[Python-ideas] With clauses for generator expressions

Steven D'Aprano steve at pearwood.info
Fri Nov 16 10:53:18 CET 2012

On 16/11/12 20:26, Andrew Barnert wrote:
> From: Steven D'Aprano<steve at pearwood.info>
> Sent: Thu, November 15, 2012 10:05:36 PM
>> As far as the given use-case is concerned:
>> upperlines =  (line.upper() for line in open('foo'))
>> I don't see what the concern is.  The file will remain open so long as the
>> generator is not exhausted, but that  has to be the case no matter what you
>> do. If the generator is thrown away  before being exhausted, the file will
>> eventually be closed by the garbage  collector, if only when the application
>> or script exits. For short-lived  scripts, the temporarily leakage of a file
>> handle or two is hardly likely to  be a serious problem.
>> Presumably if you have a long-lived application  with many such opened
>> files, you might risk running out of file handles when  running under Jython
>> or IronPython. But I think that's a sufficiently unusual  and advanced use-
>> case that I'm not worried that this is a problem that needs  solving with
>> syntax instead of education.
> This seems to be an argument against with statements, or any other kind of
> resource management at all besides "trust the GC".

Certainly not. I'm saying that for many applications, explicit resource
management is not critical -- letting the GC close the file (or whatever
resource you're working with) -- is a perfectly adequate strategy. The mere
existence of "faulty" gen expressions like the above example is not
necessarily a problem.

Think of it this way: you can optimize code for speed, for memory, and for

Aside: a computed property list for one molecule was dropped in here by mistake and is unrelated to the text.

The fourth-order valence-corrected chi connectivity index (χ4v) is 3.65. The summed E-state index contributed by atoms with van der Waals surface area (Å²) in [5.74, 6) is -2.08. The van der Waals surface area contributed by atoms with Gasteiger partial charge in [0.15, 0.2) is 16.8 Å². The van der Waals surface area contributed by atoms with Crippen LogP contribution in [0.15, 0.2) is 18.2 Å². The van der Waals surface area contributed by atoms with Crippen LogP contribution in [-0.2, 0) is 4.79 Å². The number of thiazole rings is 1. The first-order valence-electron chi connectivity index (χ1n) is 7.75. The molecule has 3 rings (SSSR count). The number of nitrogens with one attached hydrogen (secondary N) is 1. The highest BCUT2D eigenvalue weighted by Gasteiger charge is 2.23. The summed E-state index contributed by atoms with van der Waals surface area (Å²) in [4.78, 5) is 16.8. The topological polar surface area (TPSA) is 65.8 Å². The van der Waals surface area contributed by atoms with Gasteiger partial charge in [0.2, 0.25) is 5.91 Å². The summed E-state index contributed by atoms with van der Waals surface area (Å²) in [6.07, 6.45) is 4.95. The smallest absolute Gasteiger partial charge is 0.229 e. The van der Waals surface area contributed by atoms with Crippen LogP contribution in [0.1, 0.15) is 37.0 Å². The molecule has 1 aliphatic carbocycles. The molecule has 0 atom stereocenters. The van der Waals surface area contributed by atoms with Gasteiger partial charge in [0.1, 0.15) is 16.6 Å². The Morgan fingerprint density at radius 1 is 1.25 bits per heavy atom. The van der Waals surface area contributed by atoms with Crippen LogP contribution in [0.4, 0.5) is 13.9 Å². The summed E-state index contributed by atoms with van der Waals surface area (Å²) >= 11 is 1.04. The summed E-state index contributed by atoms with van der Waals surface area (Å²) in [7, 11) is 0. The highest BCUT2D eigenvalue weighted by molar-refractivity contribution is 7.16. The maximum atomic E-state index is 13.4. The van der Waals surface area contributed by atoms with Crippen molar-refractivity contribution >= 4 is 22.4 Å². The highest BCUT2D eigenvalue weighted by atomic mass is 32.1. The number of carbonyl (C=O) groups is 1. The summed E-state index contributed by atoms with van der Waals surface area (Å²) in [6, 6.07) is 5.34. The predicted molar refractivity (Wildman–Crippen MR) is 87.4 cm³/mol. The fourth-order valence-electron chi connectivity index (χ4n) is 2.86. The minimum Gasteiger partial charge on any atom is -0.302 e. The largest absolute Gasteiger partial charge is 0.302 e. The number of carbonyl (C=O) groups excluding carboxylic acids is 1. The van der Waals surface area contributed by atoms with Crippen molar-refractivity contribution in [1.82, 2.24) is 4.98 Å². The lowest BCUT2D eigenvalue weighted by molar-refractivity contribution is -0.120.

resource usage. (Memory of course being a special case of resource usage.)
You're worried about making it easy to micro-optimize generator expressions
for resource usage. I'm saying that's usually premature optimization. It's
not worth new syntax complicating generator expressions to optimize the
closing of a few files.

If your application is not one of those applications where a laissez-faire
approach to resource management is acceptable, that's fine. I'm not saying
that nobody needs care about resource management! If you need to care about
your resources with more attention than benign neglect, then do so.

The only limitation here is that you can't use a context manager in a list
comprehension or generator expression. I don't care about that. Not every
problem that requires a function needs to be solvable with lambda, and not
every problem that requires a generator needs to be solvable with a generator

The beauty of generator expressions is that they are deliberately lean. The
bar to fatten them up with more syntax is quite high, and I don't think you
have come even close to getting over it.


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